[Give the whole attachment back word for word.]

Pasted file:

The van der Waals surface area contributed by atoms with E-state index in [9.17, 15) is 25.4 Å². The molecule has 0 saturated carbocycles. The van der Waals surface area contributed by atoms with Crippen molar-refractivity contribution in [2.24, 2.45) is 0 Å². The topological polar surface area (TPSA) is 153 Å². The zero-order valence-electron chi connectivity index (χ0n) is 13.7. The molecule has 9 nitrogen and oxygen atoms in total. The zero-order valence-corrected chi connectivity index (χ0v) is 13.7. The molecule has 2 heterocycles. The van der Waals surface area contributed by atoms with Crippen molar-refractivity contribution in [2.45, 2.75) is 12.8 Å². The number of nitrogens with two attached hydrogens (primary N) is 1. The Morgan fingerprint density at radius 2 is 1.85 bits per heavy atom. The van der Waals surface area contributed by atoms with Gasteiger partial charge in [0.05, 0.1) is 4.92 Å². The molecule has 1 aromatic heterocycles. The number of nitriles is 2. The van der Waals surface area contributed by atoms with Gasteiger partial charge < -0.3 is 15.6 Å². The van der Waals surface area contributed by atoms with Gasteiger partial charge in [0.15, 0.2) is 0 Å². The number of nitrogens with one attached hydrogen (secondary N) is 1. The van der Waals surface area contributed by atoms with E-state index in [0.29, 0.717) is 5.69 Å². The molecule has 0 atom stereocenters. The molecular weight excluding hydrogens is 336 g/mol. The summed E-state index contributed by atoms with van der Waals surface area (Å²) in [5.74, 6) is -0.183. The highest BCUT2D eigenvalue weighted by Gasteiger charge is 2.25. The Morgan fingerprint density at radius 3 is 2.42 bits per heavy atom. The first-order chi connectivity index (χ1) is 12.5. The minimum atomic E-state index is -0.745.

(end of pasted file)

The van der Waals surface area contributed by atoms with E-state index in [9.17, 15) is 25.4 Å². The molecule has 0 saturated carbocycles. The van der Waals surface area contributed by atoms with Crippen molar-refractivity contribution in [2.24, 2.45) is 0 Å². The topological polar surface area (TPSA) is 153 Å². The zero-order valence-electron chi connectivity index (χ0n) is 13.7. The molecule has 9 nitrogen and oxygen atoms in total. The zero-order valence-corrected chi connectivity index (χ0v) is 13.7. The molecule has 2 heterocycles. The van der Waals surface area contributed by atoms with Crippen molar-refractivity contribution in [2.45, 2.75) is 12.8 Å². The number of nitrogens with two attached hydrogens (primary N) is 1. The Morgan fingerprint density at radius 2 is 1.85 bits per heavy atom. The van der Waals surface area contributed by atoms with Gasteiger partial charge in [0.05, 0.1) is 4.92 Å². The molecule has 1 aromatic heterocycles. The number of nitriles is 2. The van der Waals surface area contributed by atoms with Gasteiger partial charge < -0.3 is 15.6 Å². The van der Waals surface area contributed by atoms with Gasteiger partial charge in [0.15, 0.2) is 0 Å². The number of nitrogens with one attached hydrogen (secondary N) is 1. The van der Waals surface area contributed by atoms with E-state index in [0.29, 0.717) is 5.69 Å². The molecule has 0 atom stereocenters. The molecular weight excluding hydrogens is 336 g/mol. The summed E-state index contributed by atoms with van der Waals surface area (Å²) in [5.74, 6) is -0.183. The highest BCUT2D eigenvalue weighted by Gasteiger charge is 2.25. The Morgan fingerprint density at radius 3 is 2.42 bits per heavy atom. The first-order chi connectivity index (χ1) is 12.5. The minimum atomic E-state index is -0.745.